Why do robots use QR Codes?

QR code looking patterns are a common occurrence in robotics. We see them used by various robotics companies, from Miso Robotic’s flippy and Agility Robotic’s Digit to Brain Corp’s AMRs:

Example “QR” codes used by robots

While these images all look like QR Codes, they are not. Only one of the above images is a QR code, the others are ArUco codes!:

Example comparison QR and ArUco Code

What are ArUco Codes?

The name ArUco is derived from the University of Cordoba in Spain, where the ArUco library was initially developed. The C++ library allows detecting and recognizing square markers (also known as ArUco markers) in images and videos. ArUco Codes are a specific type of fiducial marker, which in robotics is primarily used to provide reference points that robots can use to determine their position and orientation relative to the markers and to calibrate cameras. Different fiducial markers exist, but ArUco are common. Marker appearance need to be unique in all orientations to accurately know a given markers pose!

The distinctive feature of ArUco codes is that each code contains a unique pattern that can be easily identified by computer vision algorithms. This allows robots or other devices equipped with cameras to accurately determine the pose (position and orientation) of the code relative to the camera. By detecting multiple ArUco codes within the camera’s field of view, robots can localize themselves within an environment by calculating their camera position relative to the codes.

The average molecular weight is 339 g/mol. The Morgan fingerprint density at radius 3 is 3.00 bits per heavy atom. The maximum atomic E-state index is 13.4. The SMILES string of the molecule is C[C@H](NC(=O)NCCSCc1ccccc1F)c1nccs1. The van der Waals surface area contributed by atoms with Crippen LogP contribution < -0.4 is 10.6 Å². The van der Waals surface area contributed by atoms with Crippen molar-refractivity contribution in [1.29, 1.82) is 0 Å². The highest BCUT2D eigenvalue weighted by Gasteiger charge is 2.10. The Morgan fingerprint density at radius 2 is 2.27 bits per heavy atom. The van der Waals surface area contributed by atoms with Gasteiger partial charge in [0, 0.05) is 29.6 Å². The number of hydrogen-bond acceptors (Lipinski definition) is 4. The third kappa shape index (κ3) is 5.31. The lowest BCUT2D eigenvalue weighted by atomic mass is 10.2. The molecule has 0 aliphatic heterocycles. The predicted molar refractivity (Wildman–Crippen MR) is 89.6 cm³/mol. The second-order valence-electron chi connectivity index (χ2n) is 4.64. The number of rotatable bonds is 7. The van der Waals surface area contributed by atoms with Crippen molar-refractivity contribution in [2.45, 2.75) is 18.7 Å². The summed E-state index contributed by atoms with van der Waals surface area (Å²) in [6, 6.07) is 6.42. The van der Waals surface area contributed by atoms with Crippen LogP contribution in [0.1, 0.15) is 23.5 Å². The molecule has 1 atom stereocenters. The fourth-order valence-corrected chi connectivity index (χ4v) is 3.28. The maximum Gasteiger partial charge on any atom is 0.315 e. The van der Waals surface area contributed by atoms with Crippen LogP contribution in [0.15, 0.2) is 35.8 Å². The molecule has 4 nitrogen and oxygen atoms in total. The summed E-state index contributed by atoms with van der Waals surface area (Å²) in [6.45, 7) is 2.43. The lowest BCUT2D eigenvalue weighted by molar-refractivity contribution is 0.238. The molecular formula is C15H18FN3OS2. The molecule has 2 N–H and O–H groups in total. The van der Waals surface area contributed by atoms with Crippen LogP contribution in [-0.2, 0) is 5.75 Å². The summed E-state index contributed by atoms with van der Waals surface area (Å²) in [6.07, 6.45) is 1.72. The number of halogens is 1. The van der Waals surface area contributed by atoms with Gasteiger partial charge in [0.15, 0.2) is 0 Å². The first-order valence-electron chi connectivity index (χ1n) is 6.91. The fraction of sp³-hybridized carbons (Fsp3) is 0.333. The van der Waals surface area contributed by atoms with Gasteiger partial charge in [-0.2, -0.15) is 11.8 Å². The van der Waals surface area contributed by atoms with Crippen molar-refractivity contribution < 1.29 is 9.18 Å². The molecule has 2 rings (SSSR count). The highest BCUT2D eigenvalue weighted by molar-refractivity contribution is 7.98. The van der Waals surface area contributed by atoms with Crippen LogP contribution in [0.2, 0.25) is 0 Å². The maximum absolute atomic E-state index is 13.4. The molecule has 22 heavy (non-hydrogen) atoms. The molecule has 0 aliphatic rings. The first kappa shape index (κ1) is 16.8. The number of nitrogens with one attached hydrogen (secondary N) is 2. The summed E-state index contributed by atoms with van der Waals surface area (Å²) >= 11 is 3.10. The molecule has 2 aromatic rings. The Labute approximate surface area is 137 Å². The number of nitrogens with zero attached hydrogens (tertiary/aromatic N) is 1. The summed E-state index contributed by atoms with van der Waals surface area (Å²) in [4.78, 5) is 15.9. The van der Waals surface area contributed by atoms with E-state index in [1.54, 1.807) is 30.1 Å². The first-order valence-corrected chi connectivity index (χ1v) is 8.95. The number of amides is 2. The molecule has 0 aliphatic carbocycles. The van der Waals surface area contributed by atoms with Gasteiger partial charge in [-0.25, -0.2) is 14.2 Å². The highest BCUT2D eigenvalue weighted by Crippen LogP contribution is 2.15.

Why are ArUco codes used in robotics?

Because the image faces geometric distortion when the camera is at an angle compared to when it is viewed without an angle, if we know how the original image looks (i.e the original ArUco marker shape), we can compute the angle of the camera /marker using the distortion of the image:

Robot localization is important because the robot needs to know where it is in the environment relative to its internal map representation of the world. If an ArUco code existed in a known location in the real world, the robot can use this to be confident in its location within its own map!

How are ArUco codes detected?

  1. Apply Adaptive Thresholding to find the borders.
  2. Remove small borders with only a few points.
  3. Simplify the shape of the borders to rectangles with four corners.
  4. Arrange the corners of the rectangles in a specific order and remove rectangles that are too close to each other.
  5. Remove perspective distortion to make the rectangle look straight, identify the internal code of the marker

Overall, ArUco codes are a common form of fiducial marker used by robots and computer vision algorithms to understand where a camera/robot is relative to the marker in the environment, helping with localization so the robot knows where it is and camera calibration! To learn more about how robots user cameras to see, see our post on how robots see.